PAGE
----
There are pros and cons with the third one. She just seems to mould herself into the family unit with not much fuss or effort. We are relaxed and the older siblings always love to give her a lot of attention. A definite pro for us was that the third one seemed to do everything earlier and with less help. She walked earlier, talked earlier, dressed and was always trying to keep up with her siblings. She could manoeuvre a scooter, climb a ladder, kick a ball and put her shoes on earlier than many other kids. It was awesome how quickly she fed and toilet-trained herself, thanks to the help of her big sisters! I can recall cooking dinner while her siblings even helped her with homework.

Despite the benefits of being the third one, there are also downfalls. She ate sugar earlier, so her teeth are the worst as a result. I remember walking into the living room and seeing my middle child trying to feed the littlest one a Dorito before she was even on solid food! There was more guilt accompanied with the third one because I went back to work full time and didn't spend as much time with her. As a result, she didn't need me as much and often wanted her older sisters to help her instead of her own mother.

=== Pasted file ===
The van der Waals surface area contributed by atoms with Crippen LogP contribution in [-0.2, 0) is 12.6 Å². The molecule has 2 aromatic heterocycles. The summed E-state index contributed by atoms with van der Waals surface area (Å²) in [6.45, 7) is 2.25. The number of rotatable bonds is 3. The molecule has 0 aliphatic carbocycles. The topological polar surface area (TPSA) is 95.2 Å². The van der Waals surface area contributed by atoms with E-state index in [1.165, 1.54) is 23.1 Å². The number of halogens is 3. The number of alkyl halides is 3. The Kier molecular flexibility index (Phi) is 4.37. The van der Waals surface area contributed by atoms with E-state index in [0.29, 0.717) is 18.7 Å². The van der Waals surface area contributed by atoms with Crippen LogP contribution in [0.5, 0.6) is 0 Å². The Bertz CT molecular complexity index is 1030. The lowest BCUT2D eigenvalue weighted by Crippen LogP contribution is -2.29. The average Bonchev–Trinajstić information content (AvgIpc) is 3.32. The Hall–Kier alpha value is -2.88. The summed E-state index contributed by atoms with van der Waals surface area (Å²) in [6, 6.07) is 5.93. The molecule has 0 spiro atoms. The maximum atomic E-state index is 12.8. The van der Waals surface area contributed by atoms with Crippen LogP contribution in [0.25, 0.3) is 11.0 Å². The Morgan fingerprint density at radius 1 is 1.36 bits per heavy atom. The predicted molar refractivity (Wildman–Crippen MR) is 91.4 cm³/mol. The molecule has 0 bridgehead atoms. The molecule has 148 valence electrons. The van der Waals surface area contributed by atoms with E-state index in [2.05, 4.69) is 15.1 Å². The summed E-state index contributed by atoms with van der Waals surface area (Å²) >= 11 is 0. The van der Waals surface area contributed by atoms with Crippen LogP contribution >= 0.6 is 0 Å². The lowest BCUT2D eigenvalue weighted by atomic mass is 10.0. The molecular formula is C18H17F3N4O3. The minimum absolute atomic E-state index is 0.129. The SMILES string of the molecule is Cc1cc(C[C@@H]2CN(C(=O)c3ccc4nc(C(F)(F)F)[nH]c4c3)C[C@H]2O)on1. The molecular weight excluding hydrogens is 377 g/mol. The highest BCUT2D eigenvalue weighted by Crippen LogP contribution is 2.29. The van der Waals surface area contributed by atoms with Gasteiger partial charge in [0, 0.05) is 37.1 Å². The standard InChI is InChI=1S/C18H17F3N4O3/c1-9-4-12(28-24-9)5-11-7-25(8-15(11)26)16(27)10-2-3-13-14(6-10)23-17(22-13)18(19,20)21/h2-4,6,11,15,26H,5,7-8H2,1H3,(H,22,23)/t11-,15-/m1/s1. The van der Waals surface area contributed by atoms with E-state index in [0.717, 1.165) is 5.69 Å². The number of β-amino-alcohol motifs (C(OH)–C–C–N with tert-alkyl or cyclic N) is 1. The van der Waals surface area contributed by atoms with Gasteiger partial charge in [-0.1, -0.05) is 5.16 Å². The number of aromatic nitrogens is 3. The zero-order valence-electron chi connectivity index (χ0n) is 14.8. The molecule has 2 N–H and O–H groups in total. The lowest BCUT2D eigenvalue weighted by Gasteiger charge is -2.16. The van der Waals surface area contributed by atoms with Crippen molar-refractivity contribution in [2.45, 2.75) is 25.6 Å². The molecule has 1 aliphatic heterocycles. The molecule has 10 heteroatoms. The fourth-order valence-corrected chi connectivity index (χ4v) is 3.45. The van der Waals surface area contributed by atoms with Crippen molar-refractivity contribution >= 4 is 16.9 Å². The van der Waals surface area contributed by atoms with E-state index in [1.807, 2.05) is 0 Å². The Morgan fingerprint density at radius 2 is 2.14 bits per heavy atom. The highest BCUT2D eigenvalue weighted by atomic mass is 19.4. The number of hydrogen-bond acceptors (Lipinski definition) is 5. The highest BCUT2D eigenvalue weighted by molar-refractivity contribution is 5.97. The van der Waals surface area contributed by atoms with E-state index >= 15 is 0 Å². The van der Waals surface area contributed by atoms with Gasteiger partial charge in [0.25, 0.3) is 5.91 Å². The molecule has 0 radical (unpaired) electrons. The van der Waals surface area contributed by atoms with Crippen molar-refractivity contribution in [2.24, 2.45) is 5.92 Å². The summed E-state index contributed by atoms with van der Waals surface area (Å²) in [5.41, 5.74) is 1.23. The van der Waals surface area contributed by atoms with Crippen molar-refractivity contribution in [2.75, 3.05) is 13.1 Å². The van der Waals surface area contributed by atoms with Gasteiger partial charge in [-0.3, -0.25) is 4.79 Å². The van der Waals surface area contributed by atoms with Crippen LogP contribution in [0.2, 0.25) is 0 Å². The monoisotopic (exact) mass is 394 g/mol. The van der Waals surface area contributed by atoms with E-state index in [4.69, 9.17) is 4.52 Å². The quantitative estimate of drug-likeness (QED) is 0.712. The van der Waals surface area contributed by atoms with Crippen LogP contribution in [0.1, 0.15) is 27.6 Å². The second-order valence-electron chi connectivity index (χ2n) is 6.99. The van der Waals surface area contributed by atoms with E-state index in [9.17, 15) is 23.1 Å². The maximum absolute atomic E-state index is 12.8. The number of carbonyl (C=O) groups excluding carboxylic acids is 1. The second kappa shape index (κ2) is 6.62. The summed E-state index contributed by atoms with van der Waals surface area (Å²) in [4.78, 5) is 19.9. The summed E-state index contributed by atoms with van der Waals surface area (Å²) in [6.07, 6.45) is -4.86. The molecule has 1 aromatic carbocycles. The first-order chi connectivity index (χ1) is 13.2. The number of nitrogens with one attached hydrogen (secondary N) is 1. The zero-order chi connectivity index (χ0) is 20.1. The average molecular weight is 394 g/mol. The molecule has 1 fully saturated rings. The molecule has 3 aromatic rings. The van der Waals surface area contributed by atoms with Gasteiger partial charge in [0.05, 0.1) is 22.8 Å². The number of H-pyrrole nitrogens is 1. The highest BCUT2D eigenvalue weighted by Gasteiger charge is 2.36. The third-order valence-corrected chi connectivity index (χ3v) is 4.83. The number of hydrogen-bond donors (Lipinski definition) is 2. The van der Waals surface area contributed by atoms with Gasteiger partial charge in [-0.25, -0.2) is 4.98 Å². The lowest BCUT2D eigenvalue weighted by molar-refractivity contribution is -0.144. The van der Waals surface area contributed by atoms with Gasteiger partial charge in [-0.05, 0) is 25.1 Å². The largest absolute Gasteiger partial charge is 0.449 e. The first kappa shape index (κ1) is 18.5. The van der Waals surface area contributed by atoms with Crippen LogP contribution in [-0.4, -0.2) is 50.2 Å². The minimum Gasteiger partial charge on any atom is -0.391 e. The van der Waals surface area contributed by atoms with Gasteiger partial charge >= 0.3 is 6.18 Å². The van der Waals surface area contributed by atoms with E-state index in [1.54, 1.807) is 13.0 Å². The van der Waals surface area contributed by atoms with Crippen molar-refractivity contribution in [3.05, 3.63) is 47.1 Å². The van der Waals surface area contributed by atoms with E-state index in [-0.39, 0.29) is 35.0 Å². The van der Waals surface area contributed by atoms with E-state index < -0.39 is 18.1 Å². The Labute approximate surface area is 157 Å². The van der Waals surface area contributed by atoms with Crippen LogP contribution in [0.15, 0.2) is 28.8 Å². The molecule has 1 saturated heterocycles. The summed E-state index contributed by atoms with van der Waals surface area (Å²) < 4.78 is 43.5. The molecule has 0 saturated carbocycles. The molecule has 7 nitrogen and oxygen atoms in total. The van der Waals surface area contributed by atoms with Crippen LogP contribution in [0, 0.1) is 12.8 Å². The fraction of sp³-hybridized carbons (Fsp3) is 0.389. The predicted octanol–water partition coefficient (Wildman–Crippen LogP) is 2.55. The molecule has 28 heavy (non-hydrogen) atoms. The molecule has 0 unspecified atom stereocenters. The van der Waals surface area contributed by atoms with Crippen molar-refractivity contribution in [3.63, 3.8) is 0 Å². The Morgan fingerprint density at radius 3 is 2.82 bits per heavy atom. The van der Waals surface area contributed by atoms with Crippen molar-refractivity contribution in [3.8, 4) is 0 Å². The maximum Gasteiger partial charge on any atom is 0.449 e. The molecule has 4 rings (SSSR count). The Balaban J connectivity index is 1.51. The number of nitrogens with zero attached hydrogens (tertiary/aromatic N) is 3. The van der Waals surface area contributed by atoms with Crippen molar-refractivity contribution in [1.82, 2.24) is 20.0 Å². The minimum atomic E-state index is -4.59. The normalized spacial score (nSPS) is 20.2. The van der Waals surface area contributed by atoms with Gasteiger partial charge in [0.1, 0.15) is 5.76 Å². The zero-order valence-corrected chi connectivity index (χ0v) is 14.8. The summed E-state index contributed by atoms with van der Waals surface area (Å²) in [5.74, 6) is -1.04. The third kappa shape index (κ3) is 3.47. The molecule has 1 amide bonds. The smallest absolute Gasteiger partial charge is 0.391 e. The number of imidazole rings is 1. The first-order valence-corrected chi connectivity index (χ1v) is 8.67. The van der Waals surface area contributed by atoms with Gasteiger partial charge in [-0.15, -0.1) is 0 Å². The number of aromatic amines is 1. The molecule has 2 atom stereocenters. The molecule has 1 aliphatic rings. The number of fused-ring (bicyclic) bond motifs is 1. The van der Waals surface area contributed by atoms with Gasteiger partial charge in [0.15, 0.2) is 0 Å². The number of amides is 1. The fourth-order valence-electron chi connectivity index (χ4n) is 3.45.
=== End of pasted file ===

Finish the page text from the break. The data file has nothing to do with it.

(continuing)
"No mummy, I want Eva to brush my hair,” she would say in the mornings.

Her sisters would do anything she demanded from them, from tying a shoe to looking everywhere for her favourite toy. Sometimes the third one is more spoiled or attention-seeking. Parents tend to bend the rules with the third one too, because they are the last and let’s face it, we are more tired and pressed for time.

So, this morning, I woke up with Cleo’s little arm wrapped around my neck and her head on my chest. I knew I had bent the rules yet again. I could feel her warm breath against my cheek. I paused for a minute and enjoyed it, rather than getting annoyed with myself for not sticking with my boundaries. I soaked up the feeling of cuddling the third and last little one that I will have in my bed.